Live From Pan Am Games: For Broadcast Services International, IBC Operations Are All in the Family

With 41 countries participating in 36 sports (10 more than were contested at the 2012 Summer Olympics), producing a world feed for the quadrennial Pan Am Games is no easy feat. Host broadcaster CBC tapped Burlington, ON-based (and family-run) Broadcast Services International (BSI) to design, engineer, and build the technical facilities for the International Broadcast Centre (IBC), the heart of the Pan Am Games production.

BSI began design work in 2013, working alongside the TO2015 Organizing Committee to ensure that the needs of both host and unilateral broadcasters would be met. In addition to host broadcaster CBC, the IBC provides facilities for CBC’s domestic coverage, ESPN and ESPN Deportes, Claro Sports Mexico, Rede Record Brazil, SporTV Brazil, TYC Argentina, TVN Chile, and ICRT Cuba, as well as for a pool of additional broadcasters under the Pan Am Sports Organization umbrella.

BSI’s Brooke Eady, director of IBC engineering operations, with dad Jim Eady, director of engineering, inside the IBC

BSI’s Brooke Eady, director of IBC engineering operations, with dad Jim Eady, director of engineering, inside the IBC

A Pan Am and Olympic Games veteran, BSI will oversee the engineering functions of the IBC and supervise the technical managers at the venues throughout the Games. It’s a true family affair: Director of Engineering Jim Eady works alongside daughter Brooke, director of IBC engineering operations, and sons Shea and Locke, both serving as coordinating venue technical managers.

Inside the IBC’s host-broadcast facility, the Production Quality Control Room houses CBC’s executive and coordinating producers. Their job is to monitor the content of the broadcast, including onsite production teams that focus too much on the Canadian team or misidentify a dignitary in attendance. The Technical Quality Control Room monitors the quality of the broadcast, including how beauty shots look and whether trucks are painting their cameras uniformly. This applies to additional camera feeds coming in from unilateral broadcasters.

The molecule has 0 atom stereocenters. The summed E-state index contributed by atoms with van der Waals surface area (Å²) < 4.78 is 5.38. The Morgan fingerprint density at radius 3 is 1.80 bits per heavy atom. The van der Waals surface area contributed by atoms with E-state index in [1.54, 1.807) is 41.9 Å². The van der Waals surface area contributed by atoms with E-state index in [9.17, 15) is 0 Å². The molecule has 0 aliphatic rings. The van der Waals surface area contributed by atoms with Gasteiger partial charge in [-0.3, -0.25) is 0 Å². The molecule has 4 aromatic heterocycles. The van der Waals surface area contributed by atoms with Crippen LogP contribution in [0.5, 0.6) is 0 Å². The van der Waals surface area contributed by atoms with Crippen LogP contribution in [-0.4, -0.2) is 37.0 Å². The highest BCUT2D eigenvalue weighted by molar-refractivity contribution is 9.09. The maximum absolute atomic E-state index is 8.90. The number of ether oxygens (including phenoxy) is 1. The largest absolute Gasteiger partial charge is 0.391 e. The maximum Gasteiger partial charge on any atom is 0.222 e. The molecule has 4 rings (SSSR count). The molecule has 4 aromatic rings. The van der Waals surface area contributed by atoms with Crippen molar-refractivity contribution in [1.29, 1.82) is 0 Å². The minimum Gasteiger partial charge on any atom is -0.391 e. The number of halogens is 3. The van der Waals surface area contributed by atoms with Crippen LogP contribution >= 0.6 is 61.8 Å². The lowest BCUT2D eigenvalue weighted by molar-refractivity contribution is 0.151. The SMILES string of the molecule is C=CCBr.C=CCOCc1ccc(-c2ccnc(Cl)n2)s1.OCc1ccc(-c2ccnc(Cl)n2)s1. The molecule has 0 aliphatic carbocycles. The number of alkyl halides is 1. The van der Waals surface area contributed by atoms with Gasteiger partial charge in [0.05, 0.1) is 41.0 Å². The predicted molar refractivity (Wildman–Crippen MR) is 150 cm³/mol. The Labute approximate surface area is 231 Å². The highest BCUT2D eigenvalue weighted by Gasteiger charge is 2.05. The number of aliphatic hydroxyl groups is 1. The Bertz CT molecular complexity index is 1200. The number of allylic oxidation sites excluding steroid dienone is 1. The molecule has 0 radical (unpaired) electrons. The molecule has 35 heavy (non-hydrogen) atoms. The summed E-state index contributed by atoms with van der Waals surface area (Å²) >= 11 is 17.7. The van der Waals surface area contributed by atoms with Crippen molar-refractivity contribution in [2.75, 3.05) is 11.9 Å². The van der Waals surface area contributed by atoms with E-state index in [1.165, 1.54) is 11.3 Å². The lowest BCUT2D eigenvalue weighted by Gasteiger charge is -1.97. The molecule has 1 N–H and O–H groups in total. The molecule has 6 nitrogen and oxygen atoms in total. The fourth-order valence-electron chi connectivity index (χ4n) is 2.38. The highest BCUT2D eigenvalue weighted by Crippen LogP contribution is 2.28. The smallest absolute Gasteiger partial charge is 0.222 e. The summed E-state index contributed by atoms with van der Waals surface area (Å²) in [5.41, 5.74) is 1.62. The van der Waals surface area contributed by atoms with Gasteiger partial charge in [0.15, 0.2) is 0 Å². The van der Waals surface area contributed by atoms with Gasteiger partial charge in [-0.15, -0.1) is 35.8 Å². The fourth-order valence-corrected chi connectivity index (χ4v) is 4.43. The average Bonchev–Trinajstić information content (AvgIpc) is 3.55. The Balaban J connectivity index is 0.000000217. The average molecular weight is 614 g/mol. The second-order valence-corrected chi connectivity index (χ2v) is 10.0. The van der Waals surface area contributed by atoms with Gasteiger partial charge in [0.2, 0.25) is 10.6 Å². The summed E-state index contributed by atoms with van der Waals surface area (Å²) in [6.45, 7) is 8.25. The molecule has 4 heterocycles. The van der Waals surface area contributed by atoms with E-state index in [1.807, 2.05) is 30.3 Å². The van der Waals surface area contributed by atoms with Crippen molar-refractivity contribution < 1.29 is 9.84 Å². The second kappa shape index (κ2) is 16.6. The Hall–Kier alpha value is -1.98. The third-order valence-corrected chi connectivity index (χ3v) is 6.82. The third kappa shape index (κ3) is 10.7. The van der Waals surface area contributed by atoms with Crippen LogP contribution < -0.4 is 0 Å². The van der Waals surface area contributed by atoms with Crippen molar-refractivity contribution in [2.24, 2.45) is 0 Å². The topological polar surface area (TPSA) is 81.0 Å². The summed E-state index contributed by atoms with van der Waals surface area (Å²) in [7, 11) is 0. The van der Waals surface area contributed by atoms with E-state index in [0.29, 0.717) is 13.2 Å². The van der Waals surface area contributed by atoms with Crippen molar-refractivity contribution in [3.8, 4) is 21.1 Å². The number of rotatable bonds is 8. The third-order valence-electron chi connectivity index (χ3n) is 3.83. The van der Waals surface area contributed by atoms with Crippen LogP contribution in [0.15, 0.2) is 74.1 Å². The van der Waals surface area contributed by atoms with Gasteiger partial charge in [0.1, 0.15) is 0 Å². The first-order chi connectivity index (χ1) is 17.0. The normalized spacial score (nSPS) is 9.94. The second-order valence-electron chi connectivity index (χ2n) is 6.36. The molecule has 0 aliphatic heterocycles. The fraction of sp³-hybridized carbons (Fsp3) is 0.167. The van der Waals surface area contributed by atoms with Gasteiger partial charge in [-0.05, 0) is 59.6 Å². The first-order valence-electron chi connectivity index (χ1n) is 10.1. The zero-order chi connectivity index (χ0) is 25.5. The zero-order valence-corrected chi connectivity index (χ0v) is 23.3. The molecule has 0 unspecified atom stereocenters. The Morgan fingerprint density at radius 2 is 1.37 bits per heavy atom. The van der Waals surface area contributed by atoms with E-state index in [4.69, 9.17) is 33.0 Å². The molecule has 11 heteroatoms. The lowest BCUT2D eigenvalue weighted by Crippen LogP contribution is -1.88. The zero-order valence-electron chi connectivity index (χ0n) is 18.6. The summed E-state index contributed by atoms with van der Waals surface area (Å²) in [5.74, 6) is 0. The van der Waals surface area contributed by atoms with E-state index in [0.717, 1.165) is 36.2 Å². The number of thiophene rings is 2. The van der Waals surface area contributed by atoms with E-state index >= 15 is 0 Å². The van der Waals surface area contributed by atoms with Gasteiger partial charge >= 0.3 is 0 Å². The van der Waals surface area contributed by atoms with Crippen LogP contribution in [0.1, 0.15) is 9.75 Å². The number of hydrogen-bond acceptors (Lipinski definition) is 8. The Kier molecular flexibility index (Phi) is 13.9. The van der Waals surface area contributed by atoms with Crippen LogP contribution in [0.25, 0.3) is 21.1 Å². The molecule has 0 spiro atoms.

Production Quality Control Room

Production Quality Control Room

“Any venue that has a unilateral feed, we have eyes on it,” says Jim Eady. “We’re providing that service to them: let’s make sure it’s good.”

Next door, an EVS room houses replay operators, who create and distribute highlights packages per venue and per day. In addition, the operators are available to feed a replay to an onsite broadcaster that misses a specific shot.

“All the incoming venues will be recorded here. So, if somebody misses something, we can immediately refeed it to them,” says Jim Eady. “It’s available as a resource: they can also come here and get a playout [of their content].”

An audio listening room rounds out the host broadcaster’s QC facilities, housing a lead audio operator in charge of listening to the quality of audio from each venue. In total, the IBC staff counts more than 85 technicians, including production and administration.

The IBC features gear from Grass Valley, Imagine Communications, Cobalt Digital, EVS, Evertz, and more.

The IBC features gear from Grass Valley, Imagine Communications, Cobalt Digital, EVS, Evertz, and more.

Server equipment, central racks, routers, and CATV and IPTV systems reside in a nearby equipment room. BSI installed a large contribution network featuring a Grass Valley NVision router with Imagine Communications and Cobalt Digital components; Telex Adam intercom; EVS replay, archival, and playout systems; Blonder Tongue CATV and IPTV systems (feeds are distributed to team hotels and selected venues); and an Evertz pipeline between the IBC and CBC’s Downtown Toronto headquarters. Because of CBC’s proximity to the IBC, the network is leveraging its existing edit suites and ENG operations, while also providing several bookable edit, voiceover, and browser suites at the IBC.

In addition to the IBC, BSI provides coordinating venue technical managers for each venue, handling design and implementation. BSI is also charged with contracting specialty camera systems required by specific events— a jib for beach volleyball, a rail cam for track and field — while staying within the Games’ budget.

A walkway built at the top of the IBC facility will ease teardown.

A walkway built at the top of the IBC facility will ease teardown.

“We try to use those in the best way that we can across all venues, creating the blueprints for that equipment and what they’re going to do after the Closing Ceremony,” explains Brooke Eady. “It’s a bit of a dance, but I think we’ve got it down to a pretty good science in making sure that all the venues have what they need.”

Located within the Exhibition Centre at Pan Am Park, the IBC is a temporary facility that will have to be dismantled and removed 72 hours after the end of the Games. To make the move out as quick and seamless as possible, BSI constructed a horseshoe-shaped walkway around the top of the facilities for the air-conditioning, mechanical, and power coming into the building. That way, the company can begin to dismantle the walkway equipment without disturbing the broadcasters.